New envoy brings mix of US, Japan experience

Updated: 2013-04-04 11:28

By Zhang Yuwei (China Daily)

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New envoy brings mix of US, Japan experience

Photos of the arrival in Washington of China's ambassador-designate to the United States, Cui Tiankai, were all over Sina Weibo, the popular Chinese social-media platform.

Users expressed curiosity over the diplomat, who most recently served as vice-minister of foreign affairs.

The new envoy took a train into Washington's Union Station on Tuesday and on the second day met with US Secretary of State John Kerry for what's known in diplomacy as a presentation of credentials.

Cui, 61, a native of the eastern Chinese city of Zhejiang, earned degrees from the School of Foreign Languages at East China Normal University and Johns Hopkins University's School of Advanced International Studies in Washington. His posting in the US capital is seen as a return to familiar territory.

The seasoned diplomat worked for the Chinese delegation to the United Nations and served as ambassador to Japan between 2007 and 2009 while for the rest of his diplomatic career, he worked at various positions at the Ministry of Foreign Affairs in Beijing.

Experts on China-US relations who have followed Cui's career regard him highly, saying his experiences make him a good fit for the job in Washington.

"Cui Tiankai maintains China's tradition of posting outstanding Chinese diplomats as ambassadors to the United States," said Stephen Orlins, president of the National Committee on United States-China Relations, a New York-based group that promotes ties between the two countries.

"Like his predecessors, he understands and has previously served in America and can articulate China's foreign policy to the American government and people," said Orlins, who recently accompanied a congressional delegation to China.

Cui's predecessor, Zhang Yesui, completed his tenure and returned to China on Feb 24. At his farewell ceremony, Zhang called US-China relations the "most important and vibrant bilateral link" and one that will move in a "positive direction".

In his most recent post near the top of the ministry, Cui since 2009 oversaw US affairs.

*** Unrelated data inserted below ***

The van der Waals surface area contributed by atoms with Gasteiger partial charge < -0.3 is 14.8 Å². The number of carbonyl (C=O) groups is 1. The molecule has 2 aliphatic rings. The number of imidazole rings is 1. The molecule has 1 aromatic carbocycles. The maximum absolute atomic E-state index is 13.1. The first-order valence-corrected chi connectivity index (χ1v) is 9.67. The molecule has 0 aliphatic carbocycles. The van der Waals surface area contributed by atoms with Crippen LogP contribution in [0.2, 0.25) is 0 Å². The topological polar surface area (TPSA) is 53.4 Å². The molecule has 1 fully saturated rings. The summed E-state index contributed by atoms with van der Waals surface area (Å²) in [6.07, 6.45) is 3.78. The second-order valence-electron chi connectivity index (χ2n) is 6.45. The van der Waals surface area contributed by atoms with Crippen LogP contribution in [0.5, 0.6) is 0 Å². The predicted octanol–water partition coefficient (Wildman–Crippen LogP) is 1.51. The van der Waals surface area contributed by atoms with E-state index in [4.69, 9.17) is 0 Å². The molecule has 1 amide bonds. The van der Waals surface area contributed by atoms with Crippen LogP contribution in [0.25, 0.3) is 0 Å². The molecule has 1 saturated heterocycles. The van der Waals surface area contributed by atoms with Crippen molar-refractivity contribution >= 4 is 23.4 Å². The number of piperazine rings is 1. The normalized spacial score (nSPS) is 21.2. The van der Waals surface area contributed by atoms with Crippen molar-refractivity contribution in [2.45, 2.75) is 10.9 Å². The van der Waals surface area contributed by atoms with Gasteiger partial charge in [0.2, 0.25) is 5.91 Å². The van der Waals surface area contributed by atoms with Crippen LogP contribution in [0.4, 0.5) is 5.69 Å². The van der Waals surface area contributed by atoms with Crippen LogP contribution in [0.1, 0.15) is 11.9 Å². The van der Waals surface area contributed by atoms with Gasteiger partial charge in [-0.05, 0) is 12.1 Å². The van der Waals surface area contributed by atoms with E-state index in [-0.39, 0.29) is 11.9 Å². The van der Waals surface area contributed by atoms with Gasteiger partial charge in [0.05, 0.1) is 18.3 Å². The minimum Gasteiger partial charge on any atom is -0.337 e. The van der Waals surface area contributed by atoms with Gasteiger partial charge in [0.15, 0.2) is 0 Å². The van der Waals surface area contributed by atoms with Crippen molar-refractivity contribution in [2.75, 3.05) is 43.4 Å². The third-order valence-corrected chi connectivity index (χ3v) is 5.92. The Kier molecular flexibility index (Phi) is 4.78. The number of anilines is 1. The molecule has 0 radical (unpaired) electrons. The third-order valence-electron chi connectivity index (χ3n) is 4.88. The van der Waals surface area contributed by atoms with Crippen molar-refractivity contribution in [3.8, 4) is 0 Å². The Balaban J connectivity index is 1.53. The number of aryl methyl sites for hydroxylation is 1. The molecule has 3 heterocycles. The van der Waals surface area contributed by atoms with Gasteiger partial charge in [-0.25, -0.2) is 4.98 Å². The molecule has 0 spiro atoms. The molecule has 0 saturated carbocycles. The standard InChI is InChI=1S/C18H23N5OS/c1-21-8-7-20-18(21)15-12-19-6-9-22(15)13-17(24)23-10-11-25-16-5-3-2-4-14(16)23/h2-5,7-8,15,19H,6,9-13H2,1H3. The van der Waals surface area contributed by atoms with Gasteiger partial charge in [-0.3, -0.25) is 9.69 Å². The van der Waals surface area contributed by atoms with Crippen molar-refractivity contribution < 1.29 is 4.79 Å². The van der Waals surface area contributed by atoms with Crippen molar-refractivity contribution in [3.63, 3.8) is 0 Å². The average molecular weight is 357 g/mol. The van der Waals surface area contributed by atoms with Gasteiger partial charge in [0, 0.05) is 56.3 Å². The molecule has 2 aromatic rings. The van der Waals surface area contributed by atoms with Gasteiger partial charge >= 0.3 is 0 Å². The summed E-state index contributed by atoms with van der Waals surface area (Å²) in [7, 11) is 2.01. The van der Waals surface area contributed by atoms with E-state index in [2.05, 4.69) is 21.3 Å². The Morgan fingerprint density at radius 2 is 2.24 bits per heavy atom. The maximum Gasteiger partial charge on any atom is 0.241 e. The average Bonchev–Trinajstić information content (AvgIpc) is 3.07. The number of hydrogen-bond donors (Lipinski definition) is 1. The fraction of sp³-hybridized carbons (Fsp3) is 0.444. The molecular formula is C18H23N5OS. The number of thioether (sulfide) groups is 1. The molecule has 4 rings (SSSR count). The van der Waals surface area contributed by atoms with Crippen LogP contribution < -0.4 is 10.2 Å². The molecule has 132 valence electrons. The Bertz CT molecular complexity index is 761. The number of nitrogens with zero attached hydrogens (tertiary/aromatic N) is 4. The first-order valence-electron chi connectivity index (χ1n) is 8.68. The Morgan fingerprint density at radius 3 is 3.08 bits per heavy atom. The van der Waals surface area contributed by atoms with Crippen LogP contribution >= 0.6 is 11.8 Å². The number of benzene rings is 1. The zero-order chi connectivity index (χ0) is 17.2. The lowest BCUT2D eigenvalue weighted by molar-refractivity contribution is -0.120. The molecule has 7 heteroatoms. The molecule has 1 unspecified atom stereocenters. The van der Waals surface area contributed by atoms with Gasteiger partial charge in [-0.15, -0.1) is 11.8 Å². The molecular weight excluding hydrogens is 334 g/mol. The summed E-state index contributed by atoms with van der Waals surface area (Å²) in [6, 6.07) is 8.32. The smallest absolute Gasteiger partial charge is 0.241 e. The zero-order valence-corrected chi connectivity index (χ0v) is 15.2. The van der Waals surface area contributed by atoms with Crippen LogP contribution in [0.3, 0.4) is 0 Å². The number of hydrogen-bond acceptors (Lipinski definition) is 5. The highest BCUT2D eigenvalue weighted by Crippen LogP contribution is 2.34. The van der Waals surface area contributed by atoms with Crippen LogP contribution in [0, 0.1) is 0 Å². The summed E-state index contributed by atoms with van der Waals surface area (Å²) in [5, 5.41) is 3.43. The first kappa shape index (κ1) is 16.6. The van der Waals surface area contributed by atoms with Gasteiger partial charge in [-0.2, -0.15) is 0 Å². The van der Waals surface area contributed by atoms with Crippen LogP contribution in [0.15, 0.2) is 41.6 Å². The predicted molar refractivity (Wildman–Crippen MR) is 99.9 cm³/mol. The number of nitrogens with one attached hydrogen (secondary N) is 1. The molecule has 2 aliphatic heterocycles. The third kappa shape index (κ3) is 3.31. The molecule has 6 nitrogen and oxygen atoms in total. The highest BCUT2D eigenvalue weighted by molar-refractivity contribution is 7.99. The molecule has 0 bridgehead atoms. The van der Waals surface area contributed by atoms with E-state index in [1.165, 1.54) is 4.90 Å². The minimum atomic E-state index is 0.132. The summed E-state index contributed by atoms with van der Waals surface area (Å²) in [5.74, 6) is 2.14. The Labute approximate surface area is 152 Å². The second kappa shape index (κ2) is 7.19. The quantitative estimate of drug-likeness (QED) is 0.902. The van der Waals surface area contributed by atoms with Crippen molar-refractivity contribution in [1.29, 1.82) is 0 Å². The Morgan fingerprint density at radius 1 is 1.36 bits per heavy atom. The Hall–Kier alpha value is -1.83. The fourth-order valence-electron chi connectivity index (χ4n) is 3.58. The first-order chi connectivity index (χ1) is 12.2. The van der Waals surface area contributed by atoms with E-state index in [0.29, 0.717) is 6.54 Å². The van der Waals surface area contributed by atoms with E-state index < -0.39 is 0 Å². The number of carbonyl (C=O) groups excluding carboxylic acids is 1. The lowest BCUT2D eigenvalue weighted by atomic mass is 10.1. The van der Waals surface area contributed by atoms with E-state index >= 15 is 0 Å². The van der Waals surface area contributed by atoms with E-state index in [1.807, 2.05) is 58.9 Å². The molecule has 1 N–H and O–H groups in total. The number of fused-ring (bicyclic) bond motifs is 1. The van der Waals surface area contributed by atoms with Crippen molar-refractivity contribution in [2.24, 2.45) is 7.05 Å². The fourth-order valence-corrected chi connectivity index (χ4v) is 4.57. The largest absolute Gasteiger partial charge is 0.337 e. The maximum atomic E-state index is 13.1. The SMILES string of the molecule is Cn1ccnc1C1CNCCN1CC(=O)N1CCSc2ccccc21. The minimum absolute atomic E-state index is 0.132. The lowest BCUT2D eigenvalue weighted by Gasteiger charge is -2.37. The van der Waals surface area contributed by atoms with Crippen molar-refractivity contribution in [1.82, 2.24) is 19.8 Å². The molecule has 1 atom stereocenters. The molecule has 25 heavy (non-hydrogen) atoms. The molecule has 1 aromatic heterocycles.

He highlighted the importance of collaboration and cooperation in US-China relations in a speech last year at the Asia Society in Hong Kong.

With the countries situated on each side of the Pacific Ocean, he said, they have "more overlapping interests and more frequent interactions in the Asia-Pacific than anywhere else".

"Their regional policies and interactions have a major bearing on the development and stability of the region and are taken very seriously by both sides," Cui said.

He urged the two economic superpowers to nurture efforts at establishing trust, enhance candid communication and manage differences.

"Building mutual trust is a two-way process that requires sustained and serious efforts by both sides," the diplomat said. "Each should view the other side's strategic intentions in an objective and rational manner, and take concrete steps so as to forge a virtuous cycle of mutual trust and cooperation with the two being mutually reinforcing.

"China-US relations are now mature enough that the two sides can not only focus on their commonalities but also, and more importantly, approach their differences correctly."

Cui's early career can be traced to an interpreter post at UN headquarters in New York from 1981 to 1984. On some Weibo posts, users said they were impressed by his English skills.

Zhu Zhiqun, an expert on US-China relations and a political-science professor at Bucknell University in Pennsylvania, said Cui's experience in both Asian and US affairs makes him a good pick for the job.

"He is already well known in US foreign-policy circles, so it will not be too difficult for him to begin his new job in Washington," Zhu said.

He also praised Cui's service as ambassador to Japan as a "unique" qualification for his new job.

Relations between the two Asian powers have frayed since a dispute over the Diaoyu Islands erupted last year.

In the US, a group of Chinese-Americans urged President Barack Obama in a letter to reject Japan's request for support over the islands in the East China Sea and Tokyo's attempt to revise its pacifist constitution ahead of a Washington visit by Prime Minister Shinzo Abe in February.

"Given the tensions between Japan and China in recent years and the strengthening of the US-Japan alliance at the same time, Cui seems to be a great choice as the new ambassador to Washington," Zhu explained.

"Hopefully, he can help manage the difficult Beijing-Washington-Tokyo relationship with his wisdom and experience."

Cui's meeting with Kerry, who will visit China starting next week during his first Asia trip since becoming secretary of state, shows what Zhu calls a sign that Obama's second-term foreign-policy team intends to adopt a "more balanced" approach toward Asia.

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(China Daily 04/04/2013 page5)